1802 in the United States
From Wikipedia, the free encyclopedia
|1802 in the United States|
|Years:||1799 1800 1801 – 1802 – 1803 1804 1805|
The Star Spangled Banner, 15 stars, 15 stripes (1795–1818)
Events from the year 1802 in the United States.
- President: Thomas Jefferson (Democratic-Republican)
- Vice President: Aaron Burr (Democratic-Republican)
- Chief Justice: John Marshall
- Speaker of the House of Representatives: Nathaniel Macon (Dem.-Rep.-North Carolina)
- Congress: 7th
- March 16 – Congress authorizes the establishment of the United States Military Academy at West Point, New York.
- April 19 – The Judiciary Act of 1802 is enacted, reorganizing the federal court system.
- April 30 – The Enabling Act of 1802 authorizes the creation of Ohio from the Northwest Territory and sets a precedent for the creation of future states from the western territories.
- June 1 – William Thornton is appointed the first superintendent of the United States Patent Office.
- July 4 – At West Point, New York the United States Military Academy opens.
- October 2 – First Barbary War: Fighting ends between Sweden and Tripoli. The United States also negotiates peace, but war continues over the size of compensation.
- October 12 – Joseph Gardner Swift and Simeon Magruder Levy become the first graduates of the United States Military Academy.
- U.S. House of Representatives elections: 142 representatives are elected, 36 more than the 7th Congress, following reapportionment from the 1800 United States Census.
- First Barbary War (1801–1805)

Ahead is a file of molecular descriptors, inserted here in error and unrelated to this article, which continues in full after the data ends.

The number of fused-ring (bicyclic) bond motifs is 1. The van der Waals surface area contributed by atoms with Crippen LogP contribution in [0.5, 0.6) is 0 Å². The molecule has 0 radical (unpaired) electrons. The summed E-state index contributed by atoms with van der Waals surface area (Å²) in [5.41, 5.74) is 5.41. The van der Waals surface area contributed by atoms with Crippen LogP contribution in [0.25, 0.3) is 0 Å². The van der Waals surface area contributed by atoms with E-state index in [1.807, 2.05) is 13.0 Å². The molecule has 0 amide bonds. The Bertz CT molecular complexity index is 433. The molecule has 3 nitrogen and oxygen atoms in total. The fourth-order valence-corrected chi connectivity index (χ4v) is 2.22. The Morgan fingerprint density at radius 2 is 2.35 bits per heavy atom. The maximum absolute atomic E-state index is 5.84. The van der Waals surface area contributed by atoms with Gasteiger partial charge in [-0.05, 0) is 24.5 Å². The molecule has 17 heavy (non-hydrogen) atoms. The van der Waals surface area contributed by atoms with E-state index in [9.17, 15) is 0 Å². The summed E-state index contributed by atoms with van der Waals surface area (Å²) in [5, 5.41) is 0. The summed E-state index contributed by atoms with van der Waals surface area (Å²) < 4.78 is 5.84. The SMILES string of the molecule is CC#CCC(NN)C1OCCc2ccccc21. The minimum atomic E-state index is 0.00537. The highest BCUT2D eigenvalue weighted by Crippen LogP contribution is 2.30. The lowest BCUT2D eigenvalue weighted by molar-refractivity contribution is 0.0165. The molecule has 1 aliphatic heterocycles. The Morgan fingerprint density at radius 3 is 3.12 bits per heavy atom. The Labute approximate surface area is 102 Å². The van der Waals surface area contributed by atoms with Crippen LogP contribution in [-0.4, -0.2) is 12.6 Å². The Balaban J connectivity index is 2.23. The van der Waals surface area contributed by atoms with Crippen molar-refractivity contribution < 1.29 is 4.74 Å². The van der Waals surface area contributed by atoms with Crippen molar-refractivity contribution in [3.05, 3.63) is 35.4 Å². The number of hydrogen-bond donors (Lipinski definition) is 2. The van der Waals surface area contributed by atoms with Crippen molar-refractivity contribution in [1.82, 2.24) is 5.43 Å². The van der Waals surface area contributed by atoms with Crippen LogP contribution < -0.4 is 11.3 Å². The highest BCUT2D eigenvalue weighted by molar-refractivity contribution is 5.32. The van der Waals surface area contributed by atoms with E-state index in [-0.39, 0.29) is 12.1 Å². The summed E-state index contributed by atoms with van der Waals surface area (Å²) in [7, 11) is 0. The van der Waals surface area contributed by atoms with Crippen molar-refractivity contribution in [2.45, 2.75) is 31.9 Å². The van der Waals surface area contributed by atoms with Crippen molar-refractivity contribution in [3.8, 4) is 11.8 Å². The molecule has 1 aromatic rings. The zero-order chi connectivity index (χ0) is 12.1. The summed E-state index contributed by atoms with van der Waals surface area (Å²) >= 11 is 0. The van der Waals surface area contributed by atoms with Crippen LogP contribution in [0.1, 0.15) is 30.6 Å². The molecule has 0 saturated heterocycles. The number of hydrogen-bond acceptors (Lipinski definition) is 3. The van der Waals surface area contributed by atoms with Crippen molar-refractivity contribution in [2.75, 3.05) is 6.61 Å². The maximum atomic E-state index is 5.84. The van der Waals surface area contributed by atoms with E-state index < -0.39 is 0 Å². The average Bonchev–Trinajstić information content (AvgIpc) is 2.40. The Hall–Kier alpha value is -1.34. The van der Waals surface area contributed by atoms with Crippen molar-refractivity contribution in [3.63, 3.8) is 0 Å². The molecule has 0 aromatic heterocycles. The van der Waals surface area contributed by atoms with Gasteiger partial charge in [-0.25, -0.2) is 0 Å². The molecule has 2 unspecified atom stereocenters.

- April 2 – Archibald Dixon, United States Senator from Kentucky from 1852 till 1855. (died 1876)
- May 10 – James Westcott, United States Senator from Florida from 1845 till 1849. (died 1880)
- June 10 – James W. Bradbury, United States Senator from Maine from 1847 till 1853. (died 1901)
- June 30 – Benjamin Fitzpatrick, United States Senator from Alabama from 1848 till 1849 and from 1853 till 1861. (died 1869)
- August 10 – Dixon Hall Lewis, United States Senator from Alabama from 1844 till 1848. (died 1848)
- November 5 – James F. Trotter, United States Senator from Mississippi in 1838. (died 1866)
|This section is empty. You can help by adding to it. (August 2011)|
- A Register of Marriages and Deaths, 1802. The Pennsylvania Magazine of History and Biography, Vol. 24, No. 2 (1900), pp. 207–211
- W. L. McAtee. Journal of Benjamin Smith Barton on a Visit to Virginia, 1802. Castanea, Vol. 3, No. 7/8 (November - December, 1938), pp. 85–117
- Elizabeth G. McPherson. The Southern States and the Reporting of Senate Debates, 1789-1802. The Journal of Southern History, Vol. 12, No. 2 (May 1946), pp. 223–246
- Bennard B. Perlman. Baltimore Mansion, 1801-03. Journal of the Society of Architectural Historians, Vol. 14, No. 1 (March, 1955), pp. 26–28
- C. Richard Arena. Philadelphia-Mississippi Valley trade and deposit closure of 1802. Pennsylvania History, Vol. 30, No. 1 (January 1963), pp. 28–45
- Sidney Forman. Why the United States Military Academy was Established in 1802. Military Affairs, Vol. 29, No. 1 (Spring, 1965), pp. 16–28
- Elizabeth Gaspar Brown, Augustus B. Woodward, J. H. Kearney. A Jeffersonian's Recommendations for A Lawyer's Education: 1802. The American Journal of Legal History, Vol. 13, No. 2 (April, 1969), pp. 139–144
- Jerry W. Knudson. The Jeffersonian Assault on the Federalist Judiciary, 1802–1805; Political Forces and Press Reaction. The American Journal of Legal History, Vol. 14, No. 1 (January, 1970), pp. 55–75
- Howard A. Ohline. Georgetown, South Carolina: Racial Anxieties and Militant Behavior, 1802. The South Carolina Historical Magazine, Vol. 73, No. 3 (July, 1972), pp. 130–140
- Theodore J. Crackel. Jefferson, Politics, and the Army: An Examination of the Military Peace Establishment Act of 1802. Journal of the Early Republic, Vol. 2, No. 1 (Spring, 1982), pp. 21–38
- John W. Wagner. New York City Concert Life, 1801-5. American Music, Vol. 2, No. 2 (Summer, 1984), pp. 53–69
- Media related to 1802 in the United States at Wikimedia Commons